Sizing the opportunity

    It’s clear that data storage, as well as all IT infrastructure, is experiencing great change. Agility requested by modern business needs has opened the door to an all out rethinking of IT organizations and infrastructure design.

    The two major paradigm shifts that we are seeing, strictly related to each other, are the adoption of Software-defined infrastructures and cloud computing. In fact, looking at the modern datacenter, the best way to deploy private and public cloud is through software-defined solutions, and this is particularly true for larger infrastructures.

    According to Gartner (Forecast: Datacenter Worldwide 2010-2018 2Q14), between 2015 and 2018, enterprise (101-500 racks) and large (500+ rack) datacenters will grow more than smaller datacenters in terms of end user storage expense. This is due to various factors:

    1. maller organizations will spend less for on-premises infrastructures by leveraging more public cloud computing in the form of IaaS or SaaS. In most cases non-primary storage needs will be moved to the cloud (for example, backup, sync & share)
    2. Large size organizations will continue to invest and build their own private cloud infrastructures.
    3. Hyper-scale xSPs will see the largest increase, since they will be providing resources to small end users. xSPs are the type of end user that will benefit the most from scale-out software-defined storage infrastructures because the higher consolidation ratio and better TCO as well.


    From another research, published by IDC (IDC, WW Storage for public and private cloud, Nov 2014) about public and private cloud storage revenue, it’s interesting to note that both public and private cloud storage are expected to experience a fast growth rate in the next few years, confirming once again the trend already described. Large datacenters (large enterprises and cloud providers) will absorb most of the storage spending and the sum of public and private cloud (considering only on-premises installations) will reach a revenue of $B19,2 with a CAGR 15-18 of 8%. This means that most of the datacenter expenditure for storage between now and 2018 will be allocated to cloud infrastructures.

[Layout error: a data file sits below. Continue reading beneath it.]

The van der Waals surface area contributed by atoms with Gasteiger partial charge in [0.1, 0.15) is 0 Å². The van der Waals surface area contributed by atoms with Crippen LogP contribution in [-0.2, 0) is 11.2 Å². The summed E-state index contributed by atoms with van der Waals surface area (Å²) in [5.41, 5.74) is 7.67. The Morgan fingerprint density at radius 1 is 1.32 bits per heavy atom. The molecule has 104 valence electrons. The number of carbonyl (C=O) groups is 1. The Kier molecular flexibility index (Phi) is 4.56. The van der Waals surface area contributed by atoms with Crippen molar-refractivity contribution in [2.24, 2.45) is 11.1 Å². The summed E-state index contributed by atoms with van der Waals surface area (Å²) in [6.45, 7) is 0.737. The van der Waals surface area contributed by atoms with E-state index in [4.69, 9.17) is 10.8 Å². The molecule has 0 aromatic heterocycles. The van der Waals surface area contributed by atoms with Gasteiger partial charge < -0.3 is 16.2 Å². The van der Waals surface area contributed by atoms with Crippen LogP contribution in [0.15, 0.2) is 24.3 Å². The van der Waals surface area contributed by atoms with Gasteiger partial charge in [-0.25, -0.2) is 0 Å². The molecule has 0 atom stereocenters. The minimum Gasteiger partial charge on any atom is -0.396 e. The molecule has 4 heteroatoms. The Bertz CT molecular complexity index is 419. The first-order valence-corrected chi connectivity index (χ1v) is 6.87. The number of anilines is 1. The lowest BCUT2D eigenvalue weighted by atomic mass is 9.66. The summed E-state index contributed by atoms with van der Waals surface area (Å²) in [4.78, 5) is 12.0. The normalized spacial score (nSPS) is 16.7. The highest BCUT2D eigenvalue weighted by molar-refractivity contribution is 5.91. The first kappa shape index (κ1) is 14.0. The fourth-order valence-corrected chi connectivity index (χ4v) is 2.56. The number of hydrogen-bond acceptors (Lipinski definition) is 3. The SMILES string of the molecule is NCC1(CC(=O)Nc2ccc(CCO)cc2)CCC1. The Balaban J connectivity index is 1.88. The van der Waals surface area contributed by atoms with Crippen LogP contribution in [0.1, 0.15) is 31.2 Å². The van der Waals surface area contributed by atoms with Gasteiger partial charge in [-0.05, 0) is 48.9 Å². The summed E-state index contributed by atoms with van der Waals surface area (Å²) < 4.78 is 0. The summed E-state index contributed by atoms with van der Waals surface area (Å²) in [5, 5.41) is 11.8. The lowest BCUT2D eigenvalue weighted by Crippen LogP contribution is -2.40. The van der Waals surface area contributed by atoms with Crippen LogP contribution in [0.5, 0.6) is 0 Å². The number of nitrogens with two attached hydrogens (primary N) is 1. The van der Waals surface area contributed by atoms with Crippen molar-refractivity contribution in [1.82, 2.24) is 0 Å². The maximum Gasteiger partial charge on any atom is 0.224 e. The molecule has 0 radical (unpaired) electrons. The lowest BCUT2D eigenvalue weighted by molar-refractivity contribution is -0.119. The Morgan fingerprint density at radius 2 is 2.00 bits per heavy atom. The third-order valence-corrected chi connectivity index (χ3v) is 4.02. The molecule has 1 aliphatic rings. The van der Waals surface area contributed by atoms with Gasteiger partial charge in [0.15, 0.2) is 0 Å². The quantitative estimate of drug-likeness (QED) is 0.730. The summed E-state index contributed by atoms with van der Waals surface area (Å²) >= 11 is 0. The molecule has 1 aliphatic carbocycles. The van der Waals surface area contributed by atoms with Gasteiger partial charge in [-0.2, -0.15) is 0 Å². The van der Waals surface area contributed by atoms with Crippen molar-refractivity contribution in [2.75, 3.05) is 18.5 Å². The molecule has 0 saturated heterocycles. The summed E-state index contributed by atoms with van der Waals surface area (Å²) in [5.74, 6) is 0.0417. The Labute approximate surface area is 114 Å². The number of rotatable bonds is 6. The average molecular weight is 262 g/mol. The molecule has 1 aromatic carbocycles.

By 2018 the total of $B19.2 reported in the table above will count for a capacity of 303.66 Exabytes. About 80-90% of that capacity (and around 50% of the total revenue) will most likely be stored in large scale-out software-defined infrastructures optimized for distributed performance, less latency sensitive, workloads. The rest of the data (between 10 and 20%) will be stored in All-Flash arrays and hyper-converged systems configured to serve local and high latency sensitive workloads.

    Closing the circle

    Object-based storage is the only option today to address large multi-petabyte environments with ease. FOBS is already a $B21 market already and growing rapidly.

    Storage is in great demand with end users but specialized infrastructures are needed for different data types and workloads.

    Enterprises are beginning to build data lakes and new challenges are also coming up, like IoT for example. Huge repositories are needed to store data coming from multiple globally dispersed sources that will eventually be analyzed later, if not in real time. This requires massive object streaming throughput, reliability and data availability across geographies, all features that can be found only in modern object-based storage platforms.

    Among startups, Scality has one of the few products on the market that has already proven its potential with massive installations in the order of hundreds of petabytes. The kind of installation that will become more and more common from now on. The software-defined approach and multi-protocol support make Scality’s product a particularly interesting solution for designing storage infrastructures of any size, capable of serving either legacy or next generation applications.

    Among the larger vendors, IBM picked up a strong solution with Cleversafe. Pure’s new offering, still in beta, is an interesting addition to their all flash array product. Both of them further validate the need and demand for secondary storage, and how technology that was once considered futuristic is being adopted right now.

    Disclaimer: This article has been sponsored by Scality. The second part of this report is avaialble for download here.